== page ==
Re: [Cbor] Consolidated set of tags for map-like entities

Joe Hildebrand <hildjj@cursive.net> Tue, 16 March 2021 17:20 UTC

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From: Joe Hildebrand <hildjj@cursive.net>
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Date: Tue, 16 Mar 2021 11:20:26 -0600
Cc: Carsten Bormann <cabo@tzi.org>, cbor@ietf.org
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Subject: Re: [Cbor] Consolidated set of tags for map-like entities
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Your approach makes sense to me.

Is there any benefit to using map over array for your approach?  They're roughly the same on the wire.

— 
Joe Hildebrand

> On Mar 15, 2021, at 3:15 PM, Emile Cormier <emile.cormier.jr@gmail.com> wrote:
> 
> Indeed, I try to feed bytes from the wire into its resulting data structure as directly as humanly possible in my C++ implementation, while not having to write decoders by hand for every possible data structure. While CBOR itself is schema-less, our applications use CBOR (and JSON) to transfer entities with known schemas at the application level. I can therefore skip generating intermediate "document" trees and store the CBOR directly into the intended data structure (this is the idea behind https://github.com/OneNoteDev/GoldFish, which is partly inspiring my work-in-progress C++ serialization library).
> 
> I know I could use Flat Buffers with fixed schemas, but I'd end up having to copy everything to standard library containers unless I'm willing to have Flat Buffers "infect" my entire application instead of remaining at the boundary. I also like the self-describing nature of CBOR for diagnostic purposes, plus it's easier to transcode it into JSON for web browser clients.
> 
> 
> On Mon, Mar 15, 2021 at 5:21 PM Joe Hildebrand <hildjj@cursive.net> wrote:
> Ah, I think I see the difference in implementation that others must have.  I always generically decode the data item first, *then* apply the tag transformation.  This allows me to return a generic Tag implementation if I don't support the tag, or a more-specific type or error-check if I do support the tag.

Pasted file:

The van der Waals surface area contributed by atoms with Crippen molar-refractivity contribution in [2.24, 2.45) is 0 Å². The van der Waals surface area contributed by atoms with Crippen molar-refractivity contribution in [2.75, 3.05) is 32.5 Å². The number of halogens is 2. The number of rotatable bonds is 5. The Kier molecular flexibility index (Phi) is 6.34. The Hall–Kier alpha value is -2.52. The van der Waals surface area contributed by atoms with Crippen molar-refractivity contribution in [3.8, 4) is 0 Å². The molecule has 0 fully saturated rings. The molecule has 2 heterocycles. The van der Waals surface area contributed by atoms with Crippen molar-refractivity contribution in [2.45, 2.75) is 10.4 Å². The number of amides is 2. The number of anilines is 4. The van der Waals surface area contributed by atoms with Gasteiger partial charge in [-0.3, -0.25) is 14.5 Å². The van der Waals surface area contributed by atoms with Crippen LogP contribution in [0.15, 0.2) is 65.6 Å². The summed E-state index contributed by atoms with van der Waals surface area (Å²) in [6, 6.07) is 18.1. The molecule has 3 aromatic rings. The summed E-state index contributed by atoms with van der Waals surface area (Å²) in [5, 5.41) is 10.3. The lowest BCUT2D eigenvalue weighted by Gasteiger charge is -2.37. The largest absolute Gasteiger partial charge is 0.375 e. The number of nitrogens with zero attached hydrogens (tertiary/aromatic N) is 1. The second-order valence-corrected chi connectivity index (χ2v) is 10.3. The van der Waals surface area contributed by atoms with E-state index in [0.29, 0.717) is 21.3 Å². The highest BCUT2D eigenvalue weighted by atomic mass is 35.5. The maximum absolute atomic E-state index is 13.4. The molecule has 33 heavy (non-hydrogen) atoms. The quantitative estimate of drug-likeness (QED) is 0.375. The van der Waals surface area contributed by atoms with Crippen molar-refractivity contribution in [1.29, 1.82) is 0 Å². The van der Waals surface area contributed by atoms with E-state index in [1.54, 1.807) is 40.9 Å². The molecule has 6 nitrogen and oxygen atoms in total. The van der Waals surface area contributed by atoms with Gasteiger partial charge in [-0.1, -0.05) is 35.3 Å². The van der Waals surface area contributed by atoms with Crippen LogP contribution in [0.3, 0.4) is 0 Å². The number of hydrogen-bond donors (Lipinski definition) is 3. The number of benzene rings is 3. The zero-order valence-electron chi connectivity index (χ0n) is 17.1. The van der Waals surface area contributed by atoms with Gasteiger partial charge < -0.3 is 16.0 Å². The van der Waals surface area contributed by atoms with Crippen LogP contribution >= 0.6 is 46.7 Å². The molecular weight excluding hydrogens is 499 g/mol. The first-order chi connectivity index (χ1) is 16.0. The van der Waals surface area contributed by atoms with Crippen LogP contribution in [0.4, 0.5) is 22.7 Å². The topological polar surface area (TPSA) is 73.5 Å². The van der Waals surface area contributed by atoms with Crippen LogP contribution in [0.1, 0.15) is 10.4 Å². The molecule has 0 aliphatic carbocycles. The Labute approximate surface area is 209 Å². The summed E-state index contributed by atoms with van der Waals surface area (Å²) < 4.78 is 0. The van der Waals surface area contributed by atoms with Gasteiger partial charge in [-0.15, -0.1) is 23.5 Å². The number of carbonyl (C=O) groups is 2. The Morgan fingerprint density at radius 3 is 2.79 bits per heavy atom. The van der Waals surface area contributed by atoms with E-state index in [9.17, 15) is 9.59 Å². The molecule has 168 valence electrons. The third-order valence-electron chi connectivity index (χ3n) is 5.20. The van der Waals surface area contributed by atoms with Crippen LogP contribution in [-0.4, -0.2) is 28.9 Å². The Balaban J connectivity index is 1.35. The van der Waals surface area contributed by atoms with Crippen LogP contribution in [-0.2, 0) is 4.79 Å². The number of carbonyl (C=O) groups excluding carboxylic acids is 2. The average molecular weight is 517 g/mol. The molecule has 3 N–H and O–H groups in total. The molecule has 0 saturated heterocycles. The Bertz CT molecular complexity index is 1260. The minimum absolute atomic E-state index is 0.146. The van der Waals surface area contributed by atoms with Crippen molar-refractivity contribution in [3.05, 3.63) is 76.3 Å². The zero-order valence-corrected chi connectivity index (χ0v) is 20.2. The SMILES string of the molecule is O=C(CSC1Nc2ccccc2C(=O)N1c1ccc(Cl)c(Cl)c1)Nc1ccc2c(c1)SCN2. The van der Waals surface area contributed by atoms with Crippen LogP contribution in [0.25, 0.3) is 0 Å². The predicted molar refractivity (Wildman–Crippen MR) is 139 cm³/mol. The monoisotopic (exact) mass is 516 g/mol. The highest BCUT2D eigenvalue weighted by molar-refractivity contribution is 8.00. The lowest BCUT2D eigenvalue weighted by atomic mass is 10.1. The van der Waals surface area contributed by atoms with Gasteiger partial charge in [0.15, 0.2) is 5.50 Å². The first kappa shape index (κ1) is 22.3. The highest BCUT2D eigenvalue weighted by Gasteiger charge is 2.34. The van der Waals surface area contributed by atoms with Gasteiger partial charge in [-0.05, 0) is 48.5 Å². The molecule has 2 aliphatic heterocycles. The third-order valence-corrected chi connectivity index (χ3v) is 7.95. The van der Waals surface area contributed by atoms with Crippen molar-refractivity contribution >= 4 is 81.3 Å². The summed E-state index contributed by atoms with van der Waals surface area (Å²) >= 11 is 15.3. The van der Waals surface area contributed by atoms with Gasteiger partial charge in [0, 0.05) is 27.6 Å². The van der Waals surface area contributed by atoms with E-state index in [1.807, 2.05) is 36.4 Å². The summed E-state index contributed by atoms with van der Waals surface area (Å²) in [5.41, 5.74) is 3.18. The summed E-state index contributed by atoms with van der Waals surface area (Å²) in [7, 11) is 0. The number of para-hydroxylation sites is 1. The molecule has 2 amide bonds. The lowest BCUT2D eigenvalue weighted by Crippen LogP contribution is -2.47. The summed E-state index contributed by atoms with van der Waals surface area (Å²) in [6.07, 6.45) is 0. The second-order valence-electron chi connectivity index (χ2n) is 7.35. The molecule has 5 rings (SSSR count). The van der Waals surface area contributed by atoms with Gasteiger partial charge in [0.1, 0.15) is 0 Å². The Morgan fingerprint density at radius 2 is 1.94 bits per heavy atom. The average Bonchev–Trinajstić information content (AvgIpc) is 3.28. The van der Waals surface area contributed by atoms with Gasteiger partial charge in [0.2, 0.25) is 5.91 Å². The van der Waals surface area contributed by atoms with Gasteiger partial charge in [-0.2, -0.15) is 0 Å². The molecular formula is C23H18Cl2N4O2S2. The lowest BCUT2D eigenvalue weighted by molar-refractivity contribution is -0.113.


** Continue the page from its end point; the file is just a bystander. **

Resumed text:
> 
> Others must do special-case decoding of the data item for each tag they support.
> 
> — 
> Joe Hildebrand
> 
> > On Mar 15, 2021, at 2:09 PM, Emile Cormier <emile.cormier.jr@gmail.com> wrote:
> > 
> > I don't know anything about "mt5", but with my proposed tag set, you could check for the presence of tag 132 (homegenous key) and you would know after decoding the first key if all the key-value pairs can be safely decoded into a JS Object. Of course, this requires that the sender "play along" and actually bothers to use the tags.
> > 
> > On Mon, Mar 15, 2021 at 4:44 PM Joe Hildebrand <hildjj@cursive.net> wrote:
> > > On Mar 15, 2021, at 12:51 PM, Carsten Bormann <cabo@tzi.org> wrote:
> > > 
> > > On 2021-03-15, at 19:50, Joe Hildebrand <hildjj@cursive.net> wrote:
> > >> 
> > >> Data Item being major type 5 should really only be used if the keys are homogeneously strings, in my opinion.
> > > 
> > > We are using a lot of integer labels with mt5, so why would we make that restriction?
> > 
> > This is a consequence of my implementation that others probably don't have.  When decoding mt5, I always keep a set of [key,value] tuples until all of the items have been decoded.  Then, if the keys are all strings, I convert the tuples to a JS Object, otherwise I convert them to a Map.  If I've already converted to a Map in mt5 processing, it's too late to (for example) throw an error if there is an unexpected duplicate key.
> > 
> > — 
> > Joe Hildebrand
>